We have the introduction of a familiar turtle robot, which is ok–I’m not a particular fan overall, though I’ve owned the action figures and not had a terrible problem with the cartoon episodes. This take on the thing put me in mind of the current animated series’ version…perhaps simply because that’s the most recent I’ve seen. Whatever my feelings about the use of the character (which works well even if I’m not the biggest fan)…I really like the visual!

Which leads to the issue’s art: I continue to really dig Santolouco‘s visual style with these characters! As I’ve probably said previously, I don’t care for April’s hair style of late, but that isn’t necessarily a comment on the art as much as one guy’s preferences. The visual take Santolouco brings to the book is enjoyable, and a bit different (moreso for the turtles), but has come to be another favorite of mine.

All in all, another quite solid issue of a series that–nearly three years in–continues to have me looking forward to each new issue, and marveling at the excellent blend of all the previous iterations of the TMNT that this brings to the fore: a sort of mash-up, taking the best of all the past and giving us this present continuity…a continuity that I’m coming to regard as a favorite in itself.

Given IDW’s short 4-issue arcs / 4-issue-TPB pattern, this is the 2nd chapter of 4, so not in itself a jumping on point, though still a strong “episode” in itself, worthy of reading for a casual fan–particularly one of Donatello–if not essential.

I enjoyed the read; the look of Metalhead, and exclaimed out loud at the recognition of Nobody.

TMNT (2012) Wave 2 toys at Walmart

tmnt(2012)wave2

For some reason, I thought I was going to have to wait til Spring 2013 for new TMNT figures. As such, I was quite pleasantly surprised to find the 3-figure second wave of TMNT toys at a local Walmart.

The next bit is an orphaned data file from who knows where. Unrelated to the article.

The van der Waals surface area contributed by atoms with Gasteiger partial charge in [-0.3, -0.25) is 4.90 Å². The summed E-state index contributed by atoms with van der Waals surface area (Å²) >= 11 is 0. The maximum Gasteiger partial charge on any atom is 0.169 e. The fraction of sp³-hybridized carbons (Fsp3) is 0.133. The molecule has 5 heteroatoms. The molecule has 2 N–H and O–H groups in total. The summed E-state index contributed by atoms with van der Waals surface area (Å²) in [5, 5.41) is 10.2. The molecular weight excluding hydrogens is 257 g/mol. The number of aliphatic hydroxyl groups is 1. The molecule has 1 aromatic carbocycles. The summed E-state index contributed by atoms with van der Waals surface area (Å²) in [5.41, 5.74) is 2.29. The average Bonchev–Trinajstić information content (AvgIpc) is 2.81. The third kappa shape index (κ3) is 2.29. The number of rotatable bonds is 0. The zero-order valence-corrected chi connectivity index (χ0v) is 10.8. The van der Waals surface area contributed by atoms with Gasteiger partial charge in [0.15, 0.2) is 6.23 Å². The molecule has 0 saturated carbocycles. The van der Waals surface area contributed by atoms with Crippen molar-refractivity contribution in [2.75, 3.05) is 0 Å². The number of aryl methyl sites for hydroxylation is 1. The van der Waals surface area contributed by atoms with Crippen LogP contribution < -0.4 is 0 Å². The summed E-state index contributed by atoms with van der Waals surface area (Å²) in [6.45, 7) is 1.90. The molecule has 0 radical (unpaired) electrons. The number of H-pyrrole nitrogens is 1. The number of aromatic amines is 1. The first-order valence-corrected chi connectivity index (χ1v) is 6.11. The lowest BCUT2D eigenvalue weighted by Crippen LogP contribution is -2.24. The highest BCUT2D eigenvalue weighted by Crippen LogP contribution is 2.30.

Of this wave, Metalhead’s the only familiar character for me. I had the Metalhead figure from the original 1980s line, though I’m not particularly familiar as yet with the comics version of the character. I don’t know if I lucked across this wave just a couple days after it came out or not–but the Metalhead episode of the cartoon just aired 3 days ago.

metalheadfront

Dogpound is a new character to me; though I recognize the character of Bradford from the episode where Mikey “friended” him on a social network, somehow I don’t remember him being mutated yet–may just not have stood out to me at all. This is probably the largest–and heaviest–of all the standard TMNT figures so far…which makes up a bit for the toys’ pricing.

dogpoundfront

Fishface I only recognize from some photo I saw online awhile back of a prototype or from Toyfair or some such. This is probably my least-favorite of the entire line so far–I should have left this guy on the peg, but figured my OCD would torture me til I wasted time and money on gas hunting the figure down later, so went ahead and just bought it now while all 3 figures were in front of me.

fishfacefront

And here are the profiles from the back of the figures’ cards:

metalheadprofile

dogpoundprofile

fishfaceprofile

Finally, here’s the modified roster for this wave, showing all 12 figures to date for this line. I really dig this format–for years I’ve hated the lines that show maybe 2-3 other figures…you never know what other figures are actually OUT, from any given single figure, that way! Here, you get to see the ENTIRE LINE–first AND second waves–so you know what figures EXIST…and thus, what to even look for. I see 12 unique figures, I have 12 (plus the extra Foot Soldiers and Kraang), so I’m good (until the next wave hits–whenever that is).

tmnt(2012)todate